What day is today?

Be prepared to lose all concept of time and dates.

Days run into more days, weeks, and then months. The time between leaving and returning home will feel like a blur. Clocks are rarely referenced. Most days are run by whether or not it is raining. You will find yourself asking, “What day is it today?” If you're near another harvester, you will probably hear “I don’t know…let me look on my phone.” Every ten days, you’ll wake up wondering where you are. The t.v. channels will have to be reprogrammed and radio presets changed. Don’t be too concerned with the confusion this will cause…it’s normal.

Learning to read minds and understanding hand gestures is helpful.

If you can do this … would you please begin an online course to teach the rest of us? I’m getting close to mastering mind reading, but hand gestures and lip reading are still a work in progress.

You must be able to handle this unique way of communicating with care. If there are questions about what is being conveyed to you, wrinkle your forehead, respond with your own sort of hand gestures all the while exaggerating your mouth with the words you want your harvester to be sure to understand.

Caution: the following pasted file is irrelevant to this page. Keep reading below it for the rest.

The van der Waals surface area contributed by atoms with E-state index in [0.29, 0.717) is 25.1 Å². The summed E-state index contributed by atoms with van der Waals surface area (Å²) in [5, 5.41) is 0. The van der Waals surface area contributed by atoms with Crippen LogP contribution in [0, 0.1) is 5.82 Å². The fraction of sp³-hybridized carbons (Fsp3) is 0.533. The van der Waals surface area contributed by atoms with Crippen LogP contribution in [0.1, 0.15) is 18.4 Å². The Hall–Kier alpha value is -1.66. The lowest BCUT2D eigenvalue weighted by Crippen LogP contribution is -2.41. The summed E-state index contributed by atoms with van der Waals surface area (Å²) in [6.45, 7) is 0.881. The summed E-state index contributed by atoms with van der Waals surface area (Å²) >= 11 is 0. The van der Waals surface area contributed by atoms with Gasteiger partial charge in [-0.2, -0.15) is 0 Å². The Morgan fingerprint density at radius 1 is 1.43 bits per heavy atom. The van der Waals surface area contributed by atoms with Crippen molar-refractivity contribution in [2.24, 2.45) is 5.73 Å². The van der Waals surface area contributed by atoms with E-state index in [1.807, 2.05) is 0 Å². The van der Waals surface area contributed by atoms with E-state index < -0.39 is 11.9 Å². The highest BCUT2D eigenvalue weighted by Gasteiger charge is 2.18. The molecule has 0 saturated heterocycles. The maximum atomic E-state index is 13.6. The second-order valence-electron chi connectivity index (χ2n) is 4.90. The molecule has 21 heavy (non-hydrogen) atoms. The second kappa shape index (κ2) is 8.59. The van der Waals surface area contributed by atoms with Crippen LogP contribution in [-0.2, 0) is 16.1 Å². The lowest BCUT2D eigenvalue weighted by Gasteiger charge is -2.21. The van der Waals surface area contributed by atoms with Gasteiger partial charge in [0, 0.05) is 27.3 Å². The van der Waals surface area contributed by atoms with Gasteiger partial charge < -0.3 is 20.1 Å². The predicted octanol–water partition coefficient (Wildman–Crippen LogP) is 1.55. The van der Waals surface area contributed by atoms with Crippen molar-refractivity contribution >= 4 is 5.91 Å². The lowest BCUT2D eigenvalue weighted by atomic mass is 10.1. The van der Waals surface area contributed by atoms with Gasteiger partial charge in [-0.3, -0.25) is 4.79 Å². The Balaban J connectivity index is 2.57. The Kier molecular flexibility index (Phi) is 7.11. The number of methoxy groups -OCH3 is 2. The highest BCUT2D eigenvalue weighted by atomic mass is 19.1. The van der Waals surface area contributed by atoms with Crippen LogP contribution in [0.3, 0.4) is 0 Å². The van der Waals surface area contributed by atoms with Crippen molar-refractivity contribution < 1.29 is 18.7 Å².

“Home” vs “Home, Home”

"Home, home” is the address listed on your driver’s license. “Home” is wherever your house on wheels is parked. And, while I’m talking about “home,” be sure you insist yours includes a washer and dryer. Loading up your littles and going to laundromats just isn’t any fun. Your harvester has his tools…you need yours!

Travel days require wine.

Packing and unpacking your home every ten days or so is just as stressful as loading the harvest equipment. Getting the house on wheels road-ready requires some preparation. Every loose item needs to find a secure home, the antenna must be lowered and cupboard doors shut.

After all steps have been taken to verify that you’re locked and ready for the road, check it once more! The very first thing you’ll want to do upon arriving at your new destination, locate the bottle of wine. This is the required first step as it will help with your state of mind after stepping into the house on wheels and finding several cupboards open, as well as the refrigerator door and contents on the floor. It’s never the doors that keep the paper towels or toilet paper in place! The items that have fallen out of the fridge are usually the stickiest and messiest items in there. The smell of pickle juice will eventually disappear. You can usually tell what kind of move it was by the amount of wine left in the bottle by the time everything is set up, cleaned up and it feels like home once again.

Walmart becomes as exciting as Disneyland.

It really does – for more reasons than one. Nothing against small-town, USA. I love supporting the businesses in small Midwest towns. You won’t find better customer service or people anywhere!